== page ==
NYC’s Thanksgiving air travel to dip in pandemic — but car traffic should be closer to normal

Clayton Guse, New York Daily News
·3 min read

New Yorkers' Thanksgiving escapes this year will be analogous to turkeys in flight — they get off the ground, but the journey is awkward.

Traffic at Kennedy, LaGuardia and Newark airports is down by 78% thanks to the COVID-19 pandemic — and the Port Authority doesn’t expect Thanksgiving weekend airport traffic this year will be anywhere near last year’s 1.8 million passengers.

Some airlines have added more flights to handle a slight uptick in passengers heading home.

JetBlue last week announced the addition of 25 additional flights on popular routes from New York to Florida and California cities between Nov. 20 and Nov. 30.

United Airlines added 106 new flights nationwide for the week of Thanksgiving — but the company isn’t sure how many people will end up flying.

“The booking process this year is very different than previous years,” said United spokesman Robert Einhortn.

Nonetheless, Einhortn said, “many customers are still booking their Thanksgiving travel, and we expect the numbers to increase over the next week leading right up to the holiday.”

Highway traffic this Thanksgiving is expected to be closer to normal levels.

American vehicle use over Thanksgiving will dip by just 4% compared to last year, from 49.9 million people traveling by car to 47.8 million, says the traffic analysis firm Inrix, which projects American vehicle use.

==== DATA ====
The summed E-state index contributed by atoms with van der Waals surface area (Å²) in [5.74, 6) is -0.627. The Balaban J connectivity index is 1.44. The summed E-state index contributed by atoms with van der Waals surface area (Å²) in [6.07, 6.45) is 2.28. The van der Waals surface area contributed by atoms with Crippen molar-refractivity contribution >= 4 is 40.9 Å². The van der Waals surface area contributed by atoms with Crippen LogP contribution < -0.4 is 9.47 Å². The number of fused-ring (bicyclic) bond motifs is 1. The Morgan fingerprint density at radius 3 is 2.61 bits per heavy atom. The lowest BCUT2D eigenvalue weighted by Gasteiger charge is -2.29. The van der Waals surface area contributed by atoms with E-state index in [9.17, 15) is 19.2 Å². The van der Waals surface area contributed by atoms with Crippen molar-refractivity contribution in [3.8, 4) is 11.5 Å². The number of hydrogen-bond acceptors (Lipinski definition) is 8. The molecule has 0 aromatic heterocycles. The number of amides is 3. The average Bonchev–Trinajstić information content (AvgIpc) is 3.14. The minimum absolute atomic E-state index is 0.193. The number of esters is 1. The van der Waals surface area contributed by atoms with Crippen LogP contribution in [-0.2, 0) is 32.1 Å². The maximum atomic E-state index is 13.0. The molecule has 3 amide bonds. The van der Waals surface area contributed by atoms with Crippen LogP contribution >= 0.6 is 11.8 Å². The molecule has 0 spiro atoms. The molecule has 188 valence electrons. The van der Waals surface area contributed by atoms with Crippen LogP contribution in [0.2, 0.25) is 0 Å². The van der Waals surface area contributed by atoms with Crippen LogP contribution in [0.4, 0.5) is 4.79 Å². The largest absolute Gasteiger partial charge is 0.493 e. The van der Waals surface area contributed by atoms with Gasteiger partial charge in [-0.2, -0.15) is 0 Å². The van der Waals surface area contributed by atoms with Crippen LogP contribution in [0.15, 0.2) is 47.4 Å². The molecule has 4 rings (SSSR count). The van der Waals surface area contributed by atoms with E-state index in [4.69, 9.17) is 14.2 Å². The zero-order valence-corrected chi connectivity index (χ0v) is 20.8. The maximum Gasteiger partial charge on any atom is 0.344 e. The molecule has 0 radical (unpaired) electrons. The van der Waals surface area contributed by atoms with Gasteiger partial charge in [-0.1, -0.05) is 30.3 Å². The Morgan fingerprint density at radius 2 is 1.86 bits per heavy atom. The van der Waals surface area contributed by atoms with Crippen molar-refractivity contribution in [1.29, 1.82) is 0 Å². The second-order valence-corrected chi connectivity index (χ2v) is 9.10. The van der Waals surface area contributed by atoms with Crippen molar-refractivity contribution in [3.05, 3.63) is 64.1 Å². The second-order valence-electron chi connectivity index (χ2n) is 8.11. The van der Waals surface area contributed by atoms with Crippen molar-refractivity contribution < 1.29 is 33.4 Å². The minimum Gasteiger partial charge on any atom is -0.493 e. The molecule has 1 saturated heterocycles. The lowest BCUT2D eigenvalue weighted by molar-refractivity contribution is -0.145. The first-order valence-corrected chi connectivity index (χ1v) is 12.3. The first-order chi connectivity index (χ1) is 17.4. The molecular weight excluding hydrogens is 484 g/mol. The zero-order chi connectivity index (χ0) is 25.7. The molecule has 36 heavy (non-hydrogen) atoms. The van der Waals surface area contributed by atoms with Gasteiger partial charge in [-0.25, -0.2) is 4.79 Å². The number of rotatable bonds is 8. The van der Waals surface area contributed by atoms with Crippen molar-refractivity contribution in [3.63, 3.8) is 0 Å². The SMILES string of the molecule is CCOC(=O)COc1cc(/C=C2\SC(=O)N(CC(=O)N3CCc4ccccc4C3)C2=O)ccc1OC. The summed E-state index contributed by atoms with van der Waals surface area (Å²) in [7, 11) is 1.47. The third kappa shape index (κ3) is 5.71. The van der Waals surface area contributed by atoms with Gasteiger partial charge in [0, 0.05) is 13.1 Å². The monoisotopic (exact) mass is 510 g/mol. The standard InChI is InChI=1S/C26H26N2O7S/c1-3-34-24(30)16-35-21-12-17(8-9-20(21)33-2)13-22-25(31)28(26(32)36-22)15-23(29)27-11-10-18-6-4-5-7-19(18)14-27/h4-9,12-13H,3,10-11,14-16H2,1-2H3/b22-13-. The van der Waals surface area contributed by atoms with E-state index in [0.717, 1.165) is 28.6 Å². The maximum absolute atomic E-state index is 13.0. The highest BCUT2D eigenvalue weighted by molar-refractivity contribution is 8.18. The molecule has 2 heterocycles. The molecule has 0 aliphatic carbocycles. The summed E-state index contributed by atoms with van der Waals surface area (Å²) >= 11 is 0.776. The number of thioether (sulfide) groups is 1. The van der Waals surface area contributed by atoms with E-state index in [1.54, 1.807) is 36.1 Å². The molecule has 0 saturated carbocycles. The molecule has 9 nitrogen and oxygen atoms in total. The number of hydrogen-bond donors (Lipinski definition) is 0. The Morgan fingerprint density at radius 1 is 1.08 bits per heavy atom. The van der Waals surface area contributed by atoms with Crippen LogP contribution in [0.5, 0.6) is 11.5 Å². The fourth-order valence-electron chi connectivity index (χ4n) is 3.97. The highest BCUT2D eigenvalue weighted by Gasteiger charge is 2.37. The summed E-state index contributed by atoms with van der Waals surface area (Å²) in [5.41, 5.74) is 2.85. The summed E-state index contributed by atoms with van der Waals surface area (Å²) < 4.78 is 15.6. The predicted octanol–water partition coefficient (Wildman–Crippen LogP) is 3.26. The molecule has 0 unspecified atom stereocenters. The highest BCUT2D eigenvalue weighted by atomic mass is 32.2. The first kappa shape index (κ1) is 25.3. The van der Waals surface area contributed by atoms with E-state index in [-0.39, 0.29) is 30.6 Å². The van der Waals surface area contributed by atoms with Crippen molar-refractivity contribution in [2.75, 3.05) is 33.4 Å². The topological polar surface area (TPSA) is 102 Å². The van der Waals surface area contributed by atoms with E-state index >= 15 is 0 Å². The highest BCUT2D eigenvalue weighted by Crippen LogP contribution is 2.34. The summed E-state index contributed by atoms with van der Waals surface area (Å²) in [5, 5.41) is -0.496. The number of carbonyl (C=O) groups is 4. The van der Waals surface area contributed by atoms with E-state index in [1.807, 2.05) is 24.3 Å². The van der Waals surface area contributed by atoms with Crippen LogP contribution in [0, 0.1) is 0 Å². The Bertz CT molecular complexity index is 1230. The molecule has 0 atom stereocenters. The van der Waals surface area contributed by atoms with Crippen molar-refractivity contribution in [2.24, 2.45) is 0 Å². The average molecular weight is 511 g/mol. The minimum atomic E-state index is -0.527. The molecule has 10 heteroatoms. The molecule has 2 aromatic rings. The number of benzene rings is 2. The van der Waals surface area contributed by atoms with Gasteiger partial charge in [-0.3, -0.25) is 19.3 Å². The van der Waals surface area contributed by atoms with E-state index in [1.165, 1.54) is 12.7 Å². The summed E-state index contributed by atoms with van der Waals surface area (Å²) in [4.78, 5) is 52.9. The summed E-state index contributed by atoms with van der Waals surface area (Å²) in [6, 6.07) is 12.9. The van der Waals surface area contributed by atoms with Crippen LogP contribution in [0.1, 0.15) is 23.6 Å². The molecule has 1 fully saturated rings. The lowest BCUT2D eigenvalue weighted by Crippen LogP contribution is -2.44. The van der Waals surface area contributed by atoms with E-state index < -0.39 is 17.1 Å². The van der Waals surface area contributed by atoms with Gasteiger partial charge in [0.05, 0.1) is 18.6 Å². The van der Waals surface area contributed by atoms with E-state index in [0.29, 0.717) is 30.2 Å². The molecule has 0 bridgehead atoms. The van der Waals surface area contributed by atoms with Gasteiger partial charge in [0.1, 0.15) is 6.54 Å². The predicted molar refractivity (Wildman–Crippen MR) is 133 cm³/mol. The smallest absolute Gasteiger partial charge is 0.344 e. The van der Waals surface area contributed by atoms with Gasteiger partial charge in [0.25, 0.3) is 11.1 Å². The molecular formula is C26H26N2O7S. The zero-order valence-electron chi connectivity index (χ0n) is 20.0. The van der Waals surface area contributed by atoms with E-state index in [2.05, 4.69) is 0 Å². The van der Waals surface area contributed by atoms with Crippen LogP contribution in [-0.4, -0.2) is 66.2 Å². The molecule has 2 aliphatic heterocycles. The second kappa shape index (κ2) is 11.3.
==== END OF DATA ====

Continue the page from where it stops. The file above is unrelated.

“Though fewer people will be traveling this Thanksgiving, we expect more holiday drivers than we had over the last few holidays during COVID-19,” said Bob Pishue, an Inrix analyst.

“Drivers should plan alternate routes and departure times to avoid traffic jams.”

To New Yorkers with out-of-town family, getting there isn’t as much of an issue as what they’ll find when they arrive, with the pandemic peaking and the death toll having hit nearly 243,000 on Saturday, according to Johns Hopkins University data.

Ryan Clark, 31, a software engineer, said he plans to head home to Houston from Thanksgiving to Christmas this year, and plans to quarantine and be tested for the virus before he travels.

But he might cancel his trip if case counts continue to rise.

“I do worry about bringing the virus home or back,” said Clark. "My parents are pushing 60, and my grandmother is 87 and will probably not want to eat outside, even in the relative Texas heat.

“I may change the timing or whether I travel at all if numbers here or in Houston explode,” Clark said. “But I haven’t quite figured out what my thresholds are.”

Marshall Singer, 26, lives in Brooklyn and said he canceled his plans to go home to Boston for the holiday out of fear of catching the disease.

Instead, he plans to drive to New Haven, Conn. and eat a Thanksgiving meal with his mother outside in a park.

“My quarantine plan is to get tested one to three days beforehand and isolate the entire time from then to Thanksgiving,” said Singer. “If the result is negative I will then drive to New Haven on Turkey Day.”

“I have a small family,” he added. “After seeing a lot of the recent data I decided to opt for a socially distanced meet with my mom.”

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